Fungal alternative splicing associates with higher cellular complexity and virulence

K Grützmann, K Szafranski, M Pohl, K Voigt, A Petzold, S Schuster


Motivations. Alternative splicing (AS) is a cellular process that increases a cell's coding capacity from a limited set of genes. Although AS is common in higher plants and animals, its prevalence and abundance in other eukaryotes is mostly unknown. Especially in fungi the involvement of AS in gene expression is of great interest, as many fungal species are human- and plant-pathogenic.

Methods. We present a genome-wide comparative study of alternative splicing in 28 fungi from the three phyla Ascomycota, Basidiomycota and Mucoromycotina, based on spliced alignments of transcripts. We apply a sophisticated random sampling strategy to accurately estimate per-gene AS rates of each species.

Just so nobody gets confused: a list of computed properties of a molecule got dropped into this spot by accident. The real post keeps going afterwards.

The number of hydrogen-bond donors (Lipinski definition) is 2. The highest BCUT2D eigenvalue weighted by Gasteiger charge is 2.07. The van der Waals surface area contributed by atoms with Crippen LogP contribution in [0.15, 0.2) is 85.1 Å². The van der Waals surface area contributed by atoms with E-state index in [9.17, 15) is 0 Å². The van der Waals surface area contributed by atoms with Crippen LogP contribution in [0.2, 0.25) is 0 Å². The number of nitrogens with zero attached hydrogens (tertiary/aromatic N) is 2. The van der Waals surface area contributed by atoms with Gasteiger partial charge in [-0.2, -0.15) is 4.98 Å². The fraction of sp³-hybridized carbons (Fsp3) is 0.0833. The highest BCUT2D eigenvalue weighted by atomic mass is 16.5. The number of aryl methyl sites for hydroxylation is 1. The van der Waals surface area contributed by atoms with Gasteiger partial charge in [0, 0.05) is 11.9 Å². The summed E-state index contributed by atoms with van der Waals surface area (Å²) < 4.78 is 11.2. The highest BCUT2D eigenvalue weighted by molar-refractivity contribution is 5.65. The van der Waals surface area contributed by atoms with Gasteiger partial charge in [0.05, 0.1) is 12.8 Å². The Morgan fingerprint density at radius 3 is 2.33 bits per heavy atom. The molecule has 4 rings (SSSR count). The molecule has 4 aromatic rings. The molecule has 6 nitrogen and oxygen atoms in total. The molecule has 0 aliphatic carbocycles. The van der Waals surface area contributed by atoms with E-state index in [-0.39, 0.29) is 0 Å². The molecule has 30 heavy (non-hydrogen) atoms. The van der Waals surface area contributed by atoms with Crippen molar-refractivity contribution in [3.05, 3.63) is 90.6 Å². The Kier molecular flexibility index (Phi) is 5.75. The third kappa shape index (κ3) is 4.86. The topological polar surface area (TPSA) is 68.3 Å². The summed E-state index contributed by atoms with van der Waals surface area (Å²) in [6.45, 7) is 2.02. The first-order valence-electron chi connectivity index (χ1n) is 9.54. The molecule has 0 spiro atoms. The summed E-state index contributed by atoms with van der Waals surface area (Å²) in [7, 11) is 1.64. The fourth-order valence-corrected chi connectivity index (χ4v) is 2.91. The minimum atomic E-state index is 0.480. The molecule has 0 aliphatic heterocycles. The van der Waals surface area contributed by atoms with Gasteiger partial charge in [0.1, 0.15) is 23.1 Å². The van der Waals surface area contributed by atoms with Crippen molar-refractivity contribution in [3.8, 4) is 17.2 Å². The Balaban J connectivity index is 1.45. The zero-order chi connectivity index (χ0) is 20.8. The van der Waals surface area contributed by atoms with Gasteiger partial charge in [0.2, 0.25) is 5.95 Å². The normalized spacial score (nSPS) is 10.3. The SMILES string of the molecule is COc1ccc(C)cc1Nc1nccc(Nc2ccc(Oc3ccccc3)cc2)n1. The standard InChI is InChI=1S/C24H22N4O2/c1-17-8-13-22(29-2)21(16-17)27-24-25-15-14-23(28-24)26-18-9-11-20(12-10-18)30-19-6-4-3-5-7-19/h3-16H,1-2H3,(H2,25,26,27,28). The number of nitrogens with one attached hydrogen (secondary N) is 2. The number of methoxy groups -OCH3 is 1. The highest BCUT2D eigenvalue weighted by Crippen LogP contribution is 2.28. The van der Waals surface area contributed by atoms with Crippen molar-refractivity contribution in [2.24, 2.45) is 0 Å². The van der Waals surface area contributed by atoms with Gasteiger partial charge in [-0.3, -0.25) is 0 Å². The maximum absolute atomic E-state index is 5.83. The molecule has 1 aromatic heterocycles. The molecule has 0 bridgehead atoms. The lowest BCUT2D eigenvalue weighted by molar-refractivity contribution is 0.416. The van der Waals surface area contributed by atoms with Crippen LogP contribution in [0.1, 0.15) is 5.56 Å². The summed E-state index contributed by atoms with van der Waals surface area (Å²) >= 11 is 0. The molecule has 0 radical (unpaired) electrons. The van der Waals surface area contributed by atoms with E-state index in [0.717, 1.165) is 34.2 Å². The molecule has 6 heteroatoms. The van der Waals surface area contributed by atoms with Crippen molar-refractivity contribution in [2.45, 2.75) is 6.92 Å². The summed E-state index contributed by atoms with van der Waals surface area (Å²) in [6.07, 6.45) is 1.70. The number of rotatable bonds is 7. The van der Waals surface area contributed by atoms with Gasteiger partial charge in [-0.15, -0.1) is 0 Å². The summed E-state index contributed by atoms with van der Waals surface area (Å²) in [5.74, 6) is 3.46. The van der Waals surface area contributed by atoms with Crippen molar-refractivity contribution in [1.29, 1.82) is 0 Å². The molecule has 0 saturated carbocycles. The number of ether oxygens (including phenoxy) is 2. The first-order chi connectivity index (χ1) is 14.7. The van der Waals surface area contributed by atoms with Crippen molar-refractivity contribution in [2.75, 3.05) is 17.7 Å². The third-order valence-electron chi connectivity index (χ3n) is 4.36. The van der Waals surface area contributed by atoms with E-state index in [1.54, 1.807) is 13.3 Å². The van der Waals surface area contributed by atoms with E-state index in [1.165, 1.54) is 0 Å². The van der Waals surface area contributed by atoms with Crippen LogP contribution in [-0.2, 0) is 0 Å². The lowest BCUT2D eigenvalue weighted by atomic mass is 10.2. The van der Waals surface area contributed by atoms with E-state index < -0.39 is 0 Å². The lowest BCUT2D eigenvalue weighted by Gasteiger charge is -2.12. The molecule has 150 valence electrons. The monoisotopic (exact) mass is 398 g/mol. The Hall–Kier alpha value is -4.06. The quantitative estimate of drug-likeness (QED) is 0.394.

Results. We show that our method yields estimates that are independent of available transcript data amounts. Our analysis reveals that a greater fraction of fungal genes than previously expected is alternatively spliced. On average over all fungi with sufficient data, 6.4% of the genes are affected by AS, with Cryptococcus neoformans and Coccidioidis immitis showing extraordinary rates of 18% and 13%, respectively. On average, the investigated Basidiomycota show higher rates of AS associated genes (8.6%) than the Ascomycota (7.2%, excluding yeasts). We find that fungi with more complex cellular structures and a younger evolutionary age, show higher AS rates and more diverse categories of AS involved genes. Thus, we speculate that AS could facilitate higher cellular complexity in fungi. Furthermore, AS affects genes essential for a pathogenic lifestyle, particularly genes associated with cell rescue and dimorphic switching. We hypothesize that AS is a crucial component of gene regulation and fosters fungal virulence.

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